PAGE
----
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LCTs and MCTs: best ratio

Answered on August 19, 2014
Created March 17, 2011 at 3:41 PM

Hi all, I am interested in finding out what is the best ratio of Long Chain Triglycerides to MEdium Chain Triglycerides in the diet. I was recently informed by Dr.K on this site that LCFAs are not useable as an energy source by the brain. Would this behoove the cerebrally-concious person to stick to MCTs exclusively? But surely animal fat predominating in LCFAs is a staple in many hunter-gatherer diets and thus humans had evolved consuming such animal fats-at least to some extent. If so, to what extent and what is the optimal ratio of Long to Medium or Short Chain Triglycerides in the diet. Any thoughts?

77877f762c40637911396daa19b53094

(78467)

on March 17, 2011
at 08:01 PM

Good to know. Energy is not the absolute after all, health is an issue and thats why we're here. No gallstones for me hooray! I assume that mimicking the ratio of Fats in animals is best as recommended by someone on this site? Perhaps after a workout/quick energy MCTs predominate, then LCTs for the remainder of a waking period. My question is transit time of the Fats in the digestion: how quickly they metabolize. I will research this and return when armed with more info.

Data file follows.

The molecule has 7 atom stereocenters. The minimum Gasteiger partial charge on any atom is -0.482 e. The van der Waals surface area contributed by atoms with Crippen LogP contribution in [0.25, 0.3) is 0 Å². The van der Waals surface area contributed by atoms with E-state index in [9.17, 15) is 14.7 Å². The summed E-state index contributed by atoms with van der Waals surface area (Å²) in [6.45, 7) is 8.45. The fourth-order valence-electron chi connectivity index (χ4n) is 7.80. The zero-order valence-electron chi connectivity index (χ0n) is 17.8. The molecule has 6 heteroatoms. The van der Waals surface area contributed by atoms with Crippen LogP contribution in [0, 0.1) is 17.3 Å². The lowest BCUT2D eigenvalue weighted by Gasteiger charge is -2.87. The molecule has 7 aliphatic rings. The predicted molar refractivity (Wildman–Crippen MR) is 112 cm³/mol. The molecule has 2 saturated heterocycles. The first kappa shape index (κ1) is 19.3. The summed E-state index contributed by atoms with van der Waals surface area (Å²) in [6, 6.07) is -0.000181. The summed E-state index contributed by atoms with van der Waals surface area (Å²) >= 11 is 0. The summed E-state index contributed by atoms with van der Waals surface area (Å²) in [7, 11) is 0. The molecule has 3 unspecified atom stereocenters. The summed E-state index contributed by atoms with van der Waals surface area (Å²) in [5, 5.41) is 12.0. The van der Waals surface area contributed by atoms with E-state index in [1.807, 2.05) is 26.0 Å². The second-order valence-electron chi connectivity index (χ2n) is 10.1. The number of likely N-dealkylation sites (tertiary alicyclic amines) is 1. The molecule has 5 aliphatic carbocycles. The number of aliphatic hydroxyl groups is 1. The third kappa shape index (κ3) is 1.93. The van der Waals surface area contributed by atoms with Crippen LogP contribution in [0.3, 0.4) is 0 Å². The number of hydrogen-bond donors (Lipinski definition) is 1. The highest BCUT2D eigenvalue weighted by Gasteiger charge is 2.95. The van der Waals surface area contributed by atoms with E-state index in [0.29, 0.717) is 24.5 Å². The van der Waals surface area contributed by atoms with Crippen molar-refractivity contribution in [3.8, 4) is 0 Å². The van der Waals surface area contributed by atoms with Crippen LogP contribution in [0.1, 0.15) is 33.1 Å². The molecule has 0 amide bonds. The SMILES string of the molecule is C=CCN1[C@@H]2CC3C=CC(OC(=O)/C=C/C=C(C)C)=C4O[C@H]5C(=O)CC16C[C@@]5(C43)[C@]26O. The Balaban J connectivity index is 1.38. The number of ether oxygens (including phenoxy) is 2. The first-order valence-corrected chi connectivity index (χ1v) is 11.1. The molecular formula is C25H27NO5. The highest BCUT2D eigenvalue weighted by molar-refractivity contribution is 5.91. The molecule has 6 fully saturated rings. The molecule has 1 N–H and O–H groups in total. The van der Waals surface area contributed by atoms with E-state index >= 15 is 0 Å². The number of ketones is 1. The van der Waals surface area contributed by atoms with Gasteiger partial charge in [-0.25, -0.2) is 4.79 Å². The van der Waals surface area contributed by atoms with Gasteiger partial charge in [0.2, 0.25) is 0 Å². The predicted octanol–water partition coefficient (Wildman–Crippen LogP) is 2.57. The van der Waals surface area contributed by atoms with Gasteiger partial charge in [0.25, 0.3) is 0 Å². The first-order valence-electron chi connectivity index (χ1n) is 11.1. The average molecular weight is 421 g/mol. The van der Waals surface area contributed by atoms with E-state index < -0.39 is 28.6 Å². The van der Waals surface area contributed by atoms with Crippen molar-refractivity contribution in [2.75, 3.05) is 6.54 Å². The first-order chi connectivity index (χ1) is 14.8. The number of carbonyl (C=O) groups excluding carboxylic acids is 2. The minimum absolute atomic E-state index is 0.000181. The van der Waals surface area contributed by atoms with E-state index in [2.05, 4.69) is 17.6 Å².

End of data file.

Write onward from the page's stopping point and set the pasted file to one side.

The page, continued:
65660697ed243c7980725fd014eb00e0

(494)

on March 17, 2011
at 07:28 PM

What if you liked your gallbladder just fine, but your gallbladder didn't like you and now you don't have one? I know MCTs are recommended when you have no gallbladder, but how important is it to avoid other types of fatty acids?

Af1d286f0fd5c3949f59b4edf4d892f5

(18472)

on March 17, 2011
at 06:41 PM

"eating lots of animals" lol.

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2 Answers

4
47a42b6be94caf700fce9509e38bb6a4

(9647)

on March 17, 2011
at 06:33 PM

The short answer is that your body can convert all kinds of stuff to all kinds of other stuff, so in everyday conditions it doesn't much matter what kinds of fats you are consuming. Although it's probably best to stick with longer-chain fats as your default, just because they are presumably closer to our evolutionary experience. But this is no guarantee, of course, because just as there are historically "paleo" foods that are bad for you, there are "non-paleo" foods that are good for you. See Kurt Harris here, on one of our big coconut threads. (Another piece of relevant information is that the fat in breast milk is about 10% MCFAs -- but infants are usually in ketosis more than adults (more on ketosis below).)